I remember being a little girl, and a grownup man asked me, “What do you like to do?”
And I said, “I like to have fun.”
He didn’t say any words back to me, but made a sound and his body language said, “That was a stupid answer.” He might have been trying to avoid saying what he wanted to say because he didn’t want to hurt my feelings.
I thought, “What’s wrong with that?” I couldn’t understand why a grownup would reject the idea that I liked doing things that were fun. I was completely mystified. But I realized that I was in the wrong and that he was too mannerly to say anything.
I also remember being around age 40, and working in a large office, and a nice lady asking me if I would ever want a dog. I had never been in a living situation that allowed me to have a dog until then, except a brief time when I was living on a kibbutz at the age of 18 and had a kibbutz dog until I left there.
But I was no longer restricted by apartment rules. I had just bought a home. I didn’t have a fence yet, but I was legally allowed to have a dog. My ex-husband had always spoken well of having dogs, so I said, “Sure, maybe.”
She asked me what kind of dog I wanted, and I thought it over for a few minutes, and I said, “A nice one.” I got the same reaction that the grownup man had given me lo, those many years ago. It was clearly not the right answer for some reason.
The lady said, “No, I mean what kind of dog? What breed?”
Well, I didn’t know anything about breeds. The kibbutz dog was a mutt.
I thought about dogs, and what kinds of dogs there were, and what kinds of dogs I’d seen, and I finally said, “A black one?”
She still seemed disappointed with the answer, but finally suggested that she had seen a beautiful chocolate lab in the shelter, and it had papers.
I had never heard of a chocolate lab, but agreed to go out and see the dog.
When I got to the shelter, I saw a gorgeous Dalmatian in the yard, and I really wanted that dog. I even loved her name, “Daisy Mae.”
But the lady was really urging me to take the chocolate lab, and of course, the shelter worker (or volunteer?) was delighted about finding a home for this chocolate lab, which was so important because she had papers. So I did. I could see that I was supposed to care about the dog having papers, even though it seemed so irrelevant. They even let me take the dog without spaying her, probably because she had papers.
What happens when you go against your own instinct and replace the action that you want to take with the action that pleases others?
Brownie had some health and behavioral issues that caused me some grief. She was also the wrong size for me — we just didn’t fit. Because she was obviously a puppy mill mommy, she had no training or manners. And she barely paid attention to me. I didn’t have a fence up yet, so it was a struggle to get her outside to pee, and I had no idea how to potty train her. She would pull strenuously on the leash, and people would tell me, “Ignore bad behavior and praise good behavior.” But I couldn’t praise her for good behavior that she didn’t have. She would get accosted by males, sometimes quite frighteningly, whenever she went into heat, as well as bleed all over the place. She had a false pregnancy and almost died. When I finally got her spayed, the vet told me that it was a good thing – having puppies again would have killed her, and that she had had a C-section in the past. We had a life full of difficulties, and she eventually got hit by a truck.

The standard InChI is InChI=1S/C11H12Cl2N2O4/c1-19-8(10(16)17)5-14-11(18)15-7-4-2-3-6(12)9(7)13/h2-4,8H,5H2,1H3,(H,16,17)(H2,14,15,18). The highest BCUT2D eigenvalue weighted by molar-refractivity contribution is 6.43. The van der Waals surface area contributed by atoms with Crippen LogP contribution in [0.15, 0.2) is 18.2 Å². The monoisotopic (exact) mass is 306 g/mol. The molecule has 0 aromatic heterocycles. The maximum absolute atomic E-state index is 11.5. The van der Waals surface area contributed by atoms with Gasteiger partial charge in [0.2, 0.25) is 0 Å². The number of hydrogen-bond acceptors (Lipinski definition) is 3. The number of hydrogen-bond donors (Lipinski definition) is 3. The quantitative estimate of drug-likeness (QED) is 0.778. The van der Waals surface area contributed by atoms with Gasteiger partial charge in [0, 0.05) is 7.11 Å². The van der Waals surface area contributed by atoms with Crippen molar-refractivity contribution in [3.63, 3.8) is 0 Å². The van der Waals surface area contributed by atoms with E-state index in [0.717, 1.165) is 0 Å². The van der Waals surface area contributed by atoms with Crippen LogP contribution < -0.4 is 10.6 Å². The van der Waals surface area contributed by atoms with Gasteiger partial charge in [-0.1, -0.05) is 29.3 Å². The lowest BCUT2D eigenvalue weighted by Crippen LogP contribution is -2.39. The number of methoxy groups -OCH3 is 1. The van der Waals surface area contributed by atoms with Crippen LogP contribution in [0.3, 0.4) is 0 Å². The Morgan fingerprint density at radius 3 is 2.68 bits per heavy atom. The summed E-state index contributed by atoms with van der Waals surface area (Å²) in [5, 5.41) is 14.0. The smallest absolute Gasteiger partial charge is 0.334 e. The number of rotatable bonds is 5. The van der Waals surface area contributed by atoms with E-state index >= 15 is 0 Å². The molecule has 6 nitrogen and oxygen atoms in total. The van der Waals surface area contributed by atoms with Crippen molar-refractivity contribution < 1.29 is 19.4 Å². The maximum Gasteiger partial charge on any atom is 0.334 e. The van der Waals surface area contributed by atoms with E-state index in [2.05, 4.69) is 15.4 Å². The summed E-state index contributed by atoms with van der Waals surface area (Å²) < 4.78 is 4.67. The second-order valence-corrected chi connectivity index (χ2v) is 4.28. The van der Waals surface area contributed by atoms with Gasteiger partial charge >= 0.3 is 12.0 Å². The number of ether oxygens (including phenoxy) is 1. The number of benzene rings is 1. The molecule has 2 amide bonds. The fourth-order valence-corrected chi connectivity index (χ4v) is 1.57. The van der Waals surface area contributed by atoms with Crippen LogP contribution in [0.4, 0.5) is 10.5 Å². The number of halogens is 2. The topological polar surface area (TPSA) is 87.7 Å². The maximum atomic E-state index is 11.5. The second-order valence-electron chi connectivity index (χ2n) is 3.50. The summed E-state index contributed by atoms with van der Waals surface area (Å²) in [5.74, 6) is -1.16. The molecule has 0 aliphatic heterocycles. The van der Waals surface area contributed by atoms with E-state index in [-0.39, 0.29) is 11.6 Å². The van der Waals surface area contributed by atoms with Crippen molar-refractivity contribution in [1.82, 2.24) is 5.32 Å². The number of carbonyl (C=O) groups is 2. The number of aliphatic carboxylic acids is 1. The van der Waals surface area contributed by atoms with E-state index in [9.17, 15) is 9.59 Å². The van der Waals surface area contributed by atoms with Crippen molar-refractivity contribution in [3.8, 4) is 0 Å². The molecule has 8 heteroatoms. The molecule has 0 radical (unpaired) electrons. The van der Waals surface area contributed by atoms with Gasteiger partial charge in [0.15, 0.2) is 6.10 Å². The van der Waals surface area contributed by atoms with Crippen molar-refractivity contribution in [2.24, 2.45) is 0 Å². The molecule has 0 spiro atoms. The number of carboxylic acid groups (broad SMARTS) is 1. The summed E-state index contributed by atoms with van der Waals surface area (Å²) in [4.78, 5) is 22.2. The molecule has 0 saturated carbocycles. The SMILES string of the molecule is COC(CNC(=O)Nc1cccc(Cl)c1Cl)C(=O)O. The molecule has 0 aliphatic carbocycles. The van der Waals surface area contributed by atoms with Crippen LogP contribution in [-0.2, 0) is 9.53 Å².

Don’t get me wrong. Brownie was a deserving dog. I always wanted the best for her, but I was really not ready for that one, maybe not ready for one at all.
And I never found out what happened to Daisy Mae.
Maybe most of us get trained very early in life to second-guess all our opinions, desires, abilities, and gifts. I had a gift of being able to look into the yard of the dog shelter and see exactly which dog would be the right one for me. We were a “vibrational match,” if you will. Also, I wasn’t looking for a dog and knew that I didn’t really have the equipment that you would logically need. But just as I’d always done since being a wee child, I deferred to the opinions of others and went through years of grief (which were also very hard on Brownie, I must add). It wasn’t Brownie’s fault, of course. Every decision I made was based on what someone else wanted me to do, and there are plenty of decisions to make when you have a dog.
Do I have any proof that things would have worked out better with Daisy Mae? No. Perhaps lack of proof that things might have been better is what keeps us attempting to please others by doing what they want.
When have you pushed aside your own desires to fulfill the wishes of others? Did it hurt? Has it worked out well? Does it work out well sometimes, just enough times to reinforce you for doing it? Is that why you continue?
Or, are you really good about choosing your own path and following your own inner urgings?
Once you realize that you are a worthwhile human being, the next step is perhaps the hardest – giving up your addiction to please others in an effort to prove your worthiness.